As a strength and conditioning coach, I worried about everything.

  • Did we develop them enough physically in the offseason?
  • Were they physically in shape and ready to perform?
  • Did we put them to the fire enough to develop their mental and emotional makeup to compete at the level we want to compete at?

As a defensive and offensive line coach, I agonized over the installation and planning schedules.

  • What do we need to learn? And when?
  • Where were my linemen on the developmental scale?
  • What did I need to do to help them get to where they wanted to be and where the team needed them to be?

Tough times.

Exciting times.

Anxious times.

As we put the pedal to the floor and drive toward the 2015 season, we need to temper our “What If” expectations and keep anchored sensibilities.

Be positive, enjoy the ride, and enjoy playing the game or watching your favorite players in action.

Just don’t forget…

Everyone is undefeated right now. In a month, that won’t be true. There will be winning and there will be losing. Either way, life will go on.

Good luck to all players, coaches, and their fans. Football 2015 is just around the corner.

Everybody’s undefeated.

Play hard and have fun.

Hard work is the magic.

 

Dolphis-N-trophies27_6046365_ver1.0_640_480

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Crank Up the Warm Up

Warm-up. Traditional static stretching.

As a player, I used to hate it. As a coach, I grew to hate it even more. Static stretching.

I don’t like the idea of forcing “cold” muscles to stretch. I know I half-assed static stretching back in the day just as the current generation of players half-ass through their static stretching regimens.

I prefer functional flexibility. I prefer a dynamic type of warm-up routine.

Why?

Besides incrementally increasing the range of motion of primary and secondary muscle groups as they are being functionally used, there is another very important benefit to dynamic warm-up, it improves athleticism. An area often overlooked factor by sports coaches at the high school level is the value of athletic development.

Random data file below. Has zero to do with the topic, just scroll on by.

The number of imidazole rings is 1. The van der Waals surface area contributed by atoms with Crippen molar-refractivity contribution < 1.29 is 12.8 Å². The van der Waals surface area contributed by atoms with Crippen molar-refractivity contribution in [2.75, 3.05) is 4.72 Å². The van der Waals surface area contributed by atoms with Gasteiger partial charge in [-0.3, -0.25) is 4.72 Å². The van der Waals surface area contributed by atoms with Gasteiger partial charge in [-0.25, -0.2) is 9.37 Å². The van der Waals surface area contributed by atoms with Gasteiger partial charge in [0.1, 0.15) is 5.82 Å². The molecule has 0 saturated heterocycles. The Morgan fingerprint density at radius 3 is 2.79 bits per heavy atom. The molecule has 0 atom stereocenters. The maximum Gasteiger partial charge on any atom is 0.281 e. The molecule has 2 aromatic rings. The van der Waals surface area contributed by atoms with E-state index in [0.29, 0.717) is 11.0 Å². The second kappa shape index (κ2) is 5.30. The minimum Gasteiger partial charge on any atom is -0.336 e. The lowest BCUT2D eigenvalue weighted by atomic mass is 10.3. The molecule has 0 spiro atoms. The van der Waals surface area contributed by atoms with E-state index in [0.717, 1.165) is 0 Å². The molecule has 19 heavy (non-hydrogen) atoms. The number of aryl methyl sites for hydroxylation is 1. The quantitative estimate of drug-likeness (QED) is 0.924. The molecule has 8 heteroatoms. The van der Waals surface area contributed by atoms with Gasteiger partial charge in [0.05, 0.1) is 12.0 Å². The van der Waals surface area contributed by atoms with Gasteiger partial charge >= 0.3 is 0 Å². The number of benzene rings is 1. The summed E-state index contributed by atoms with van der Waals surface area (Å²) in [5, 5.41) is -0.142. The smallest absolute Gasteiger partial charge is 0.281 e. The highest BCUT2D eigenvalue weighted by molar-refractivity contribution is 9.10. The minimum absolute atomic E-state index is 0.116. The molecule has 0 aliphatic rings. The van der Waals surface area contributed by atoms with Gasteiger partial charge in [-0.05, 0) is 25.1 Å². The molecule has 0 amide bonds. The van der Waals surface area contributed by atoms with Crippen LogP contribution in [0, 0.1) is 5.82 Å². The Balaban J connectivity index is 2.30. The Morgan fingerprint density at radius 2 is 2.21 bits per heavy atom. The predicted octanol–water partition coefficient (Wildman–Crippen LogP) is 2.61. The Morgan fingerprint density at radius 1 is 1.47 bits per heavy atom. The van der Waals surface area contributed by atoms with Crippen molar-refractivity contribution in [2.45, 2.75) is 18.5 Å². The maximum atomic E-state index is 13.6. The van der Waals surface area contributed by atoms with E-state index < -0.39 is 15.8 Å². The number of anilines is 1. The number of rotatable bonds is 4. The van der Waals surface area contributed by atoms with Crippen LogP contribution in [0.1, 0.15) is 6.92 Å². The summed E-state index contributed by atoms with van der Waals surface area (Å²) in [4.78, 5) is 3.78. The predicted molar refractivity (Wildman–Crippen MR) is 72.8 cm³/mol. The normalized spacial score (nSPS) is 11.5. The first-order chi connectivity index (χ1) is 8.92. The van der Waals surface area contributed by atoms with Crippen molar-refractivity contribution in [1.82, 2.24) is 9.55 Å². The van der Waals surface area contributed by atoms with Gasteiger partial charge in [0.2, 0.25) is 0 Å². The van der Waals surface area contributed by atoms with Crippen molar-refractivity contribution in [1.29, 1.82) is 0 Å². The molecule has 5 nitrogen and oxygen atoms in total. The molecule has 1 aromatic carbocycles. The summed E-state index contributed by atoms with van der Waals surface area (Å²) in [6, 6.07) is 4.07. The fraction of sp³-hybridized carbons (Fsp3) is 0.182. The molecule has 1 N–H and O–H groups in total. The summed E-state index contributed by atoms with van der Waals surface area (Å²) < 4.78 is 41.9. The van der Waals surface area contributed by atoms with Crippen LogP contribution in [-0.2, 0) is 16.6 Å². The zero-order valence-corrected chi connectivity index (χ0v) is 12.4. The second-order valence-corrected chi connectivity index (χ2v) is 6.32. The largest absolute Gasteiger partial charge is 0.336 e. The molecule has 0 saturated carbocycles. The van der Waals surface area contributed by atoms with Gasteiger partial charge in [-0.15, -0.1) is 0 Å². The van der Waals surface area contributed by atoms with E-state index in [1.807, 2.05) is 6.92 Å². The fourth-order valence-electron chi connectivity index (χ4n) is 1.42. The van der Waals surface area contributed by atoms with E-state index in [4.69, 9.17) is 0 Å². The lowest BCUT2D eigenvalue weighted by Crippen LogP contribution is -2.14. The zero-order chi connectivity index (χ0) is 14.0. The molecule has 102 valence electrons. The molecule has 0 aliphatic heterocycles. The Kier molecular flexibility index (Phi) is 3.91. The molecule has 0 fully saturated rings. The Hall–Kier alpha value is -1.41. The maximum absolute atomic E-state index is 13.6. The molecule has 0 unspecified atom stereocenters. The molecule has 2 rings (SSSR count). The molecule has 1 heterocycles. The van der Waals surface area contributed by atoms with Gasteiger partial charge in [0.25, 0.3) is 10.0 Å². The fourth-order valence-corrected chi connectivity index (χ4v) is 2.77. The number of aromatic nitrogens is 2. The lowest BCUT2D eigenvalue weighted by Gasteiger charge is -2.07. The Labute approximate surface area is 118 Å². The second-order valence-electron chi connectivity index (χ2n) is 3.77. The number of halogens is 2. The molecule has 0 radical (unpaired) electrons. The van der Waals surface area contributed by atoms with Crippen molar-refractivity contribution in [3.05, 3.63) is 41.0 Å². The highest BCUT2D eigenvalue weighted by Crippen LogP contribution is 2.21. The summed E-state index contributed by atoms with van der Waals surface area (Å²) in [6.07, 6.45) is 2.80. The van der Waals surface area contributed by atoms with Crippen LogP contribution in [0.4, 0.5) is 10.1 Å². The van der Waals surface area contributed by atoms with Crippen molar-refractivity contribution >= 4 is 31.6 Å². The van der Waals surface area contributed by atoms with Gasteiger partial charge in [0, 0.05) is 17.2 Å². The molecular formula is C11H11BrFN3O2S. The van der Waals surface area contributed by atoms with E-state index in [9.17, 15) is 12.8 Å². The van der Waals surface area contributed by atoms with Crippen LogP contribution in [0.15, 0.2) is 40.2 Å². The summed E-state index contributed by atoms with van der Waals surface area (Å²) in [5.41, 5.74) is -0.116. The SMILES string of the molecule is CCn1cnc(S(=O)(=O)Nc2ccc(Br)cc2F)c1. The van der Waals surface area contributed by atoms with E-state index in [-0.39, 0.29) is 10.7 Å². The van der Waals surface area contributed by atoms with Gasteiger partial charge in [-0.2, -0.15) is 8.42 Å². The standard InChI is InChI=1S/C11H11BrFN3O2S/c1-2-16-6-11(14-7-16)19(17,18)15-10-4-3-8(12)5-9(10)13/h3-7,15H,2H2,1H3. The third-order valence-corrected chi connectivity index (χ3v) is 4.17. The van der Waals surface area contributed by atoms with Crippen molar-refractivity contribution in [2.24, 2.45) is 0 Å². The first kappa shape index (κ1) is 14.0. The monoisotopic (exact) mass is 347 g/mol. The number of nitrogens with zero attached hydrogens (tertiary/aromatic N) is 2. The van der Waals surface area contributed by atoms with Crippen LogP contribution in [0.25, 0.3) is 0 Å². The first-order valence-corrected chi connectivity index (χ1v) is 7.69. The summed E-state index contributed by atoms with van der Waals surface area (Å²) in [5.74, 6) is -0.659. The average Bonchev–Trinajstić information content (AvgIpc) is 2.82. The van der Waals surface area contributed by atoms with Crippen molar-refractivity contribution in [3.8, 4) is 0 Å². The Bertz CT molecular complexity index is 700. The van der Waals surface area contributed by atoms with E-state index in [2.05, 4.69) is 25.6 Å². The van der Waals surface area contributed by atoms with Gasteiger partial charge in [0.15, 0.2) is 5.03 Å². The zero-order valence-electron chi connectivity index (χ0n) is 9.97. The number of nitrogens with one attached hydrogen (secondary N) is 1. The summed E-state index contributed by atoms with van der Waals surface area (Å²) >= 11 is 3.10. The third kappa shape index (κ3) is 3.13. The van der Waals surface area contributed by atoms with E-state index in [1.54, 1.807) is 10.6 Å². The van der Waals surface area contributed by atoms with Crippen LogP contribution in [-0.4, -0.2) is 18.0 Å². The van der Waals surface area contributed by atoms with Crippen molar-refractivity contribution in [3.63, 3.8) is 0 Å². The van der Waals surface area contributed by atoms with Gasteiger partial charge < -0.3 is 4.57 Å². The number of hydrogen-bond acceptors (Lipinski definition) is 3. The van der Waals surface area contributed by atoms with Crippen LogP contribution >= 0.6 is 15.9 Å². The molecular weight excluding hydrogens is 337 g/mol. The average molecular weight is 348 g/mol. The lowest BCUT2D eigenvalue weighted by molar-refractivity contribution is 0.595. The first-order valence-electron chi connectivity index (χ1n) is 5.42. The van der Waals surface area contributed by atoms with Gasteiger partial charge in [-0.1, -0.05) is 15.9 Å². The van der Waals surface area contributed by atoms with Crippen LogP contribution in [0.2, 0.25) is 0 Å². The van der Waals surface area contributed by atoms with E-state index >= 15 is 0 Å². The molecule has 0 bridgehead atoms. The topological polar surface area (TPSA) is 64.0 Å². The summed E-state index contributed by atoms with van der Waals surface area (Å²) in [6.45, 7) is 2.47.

I’ve ranted on this subject on many occasions, but it is my belief the number one duty of a high school sports coach is to see the potential in a kid and find a way to help that kid achieve his or her potential. This duty is beyond schemes, strategy, play calling, depth charts, etc.

Developing athletes is job numero uno and when I coached, we found the dynamic warm-up routine to be a great opportunity for us to squeeze the most out of the first ten or fifteen minutes of every workout, every practice, and every contest. We used a total body, functional range of motion series of movements to prepare the muscles, stretch the muscles, and teach the muscles how to move to become a more mobile athlete.

Dynamic Warm-Up

Stretch Runs

  • High Knee
    Bounds
    High Knee Skip
    Carioca with a Twist
    Zig Zag Runs
    Backward Long Stride
    Flip Flop Hops
    Squat Walk
    Kangaroo Hops
    Walking Lunges

Sprints (Start on a verbal or visual signal)

  • 4 – 20-yard sprints (2-right foot start, 2-left foot start)
    4 – 10-yard sprints (2-right foot start, 2-left foot start)
    4 – 5-yard sprints (2-right foot start, 2-left foot start)

How effective was it?

Well, in my nine football seasons and almost as many baseball seasons, we had, at most, five straight-out pulled muscle injuries over the time frame. Several coaches have also used the routine for their basketball programs with similar results.

In short, it works. Kids get better. Kids stay healthier. Kid perform at higher level.